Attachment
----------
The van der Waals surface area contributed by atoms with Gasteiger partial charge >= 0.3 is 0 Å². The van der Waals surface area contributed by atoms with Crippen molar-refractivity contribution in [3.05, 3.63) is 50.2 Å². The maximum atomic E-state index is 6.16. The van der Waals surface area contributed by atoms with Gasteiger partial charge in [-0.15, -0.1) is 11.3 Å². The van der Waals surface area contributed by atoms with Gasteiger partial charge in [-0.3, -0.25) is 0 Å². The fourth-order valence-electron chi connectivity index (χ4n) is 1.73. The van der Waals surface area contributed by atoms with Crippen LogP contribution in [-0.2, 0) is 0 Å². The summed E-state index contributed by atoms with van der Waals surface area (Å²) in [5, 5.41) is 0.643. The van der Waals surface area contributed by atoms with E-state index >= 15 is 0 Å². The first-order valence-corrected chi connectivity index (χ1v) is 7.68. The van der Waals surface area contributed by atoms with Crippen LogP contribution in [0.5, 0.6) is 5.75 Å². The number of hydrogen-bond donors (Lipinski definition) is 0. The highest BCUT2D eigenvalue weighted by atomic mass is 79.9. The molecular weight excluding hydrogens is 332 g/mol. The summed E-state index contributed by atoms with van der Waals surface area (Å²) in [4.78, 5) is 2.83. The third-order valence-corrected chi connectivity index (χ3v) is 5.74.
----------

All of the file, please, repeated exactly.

The van der Waals surface area contributed by atoms with Gasteiger partial charge >= 0.3 is 0 Å². The van der Waals surface area contributed by atoms with Crippen molar-refractivity contribution in [3.05, 3.63) is 50.2 Å². The maximum atomic E-state index is 6.16. The van der Waals surface area contributed by atoms with Gasteiger partial charge in [-0.15, -0.1) is 11.3 Å². The van der Waals surface area contributed by atoms with Gasteiger partial charge in [-0.3, -0.25) is 0 Å². The fourth-order valence-electron chi connectivity index (χ4n) is 1.73. The van der Waals surface area contributed by atoms with Crippen LogP contribution in [-0.2, 0) is 0 Å². The summed E-state index contributed by atoms with van der Waals surface area (Å²) in [5, 5.41) is 0.643. The van der Waals surface area contributed by atoms with E-state index >= 15 is 0 Å². The first-order valence-corrected chi connectivity index (χ1v) is 7.68. The van der Waals surface area contributed by atoms with Crippen LogP contribution in [0.5, 0.6) is 5.75 Å². The number of hydrogen-bond donors (Lipinski definition) is 0. The highest BCUT2D eigenvalue weighted by atomic mass is 79.9. The molecular weight excluding hydrogens is 332 g/mol. The summed E-state index contributed by atoms with van der Waals surface area (Å²) in [4.78, 5) is 2.83. The third-order valence-corrected chi connectivity index (χ3v) is 5.74.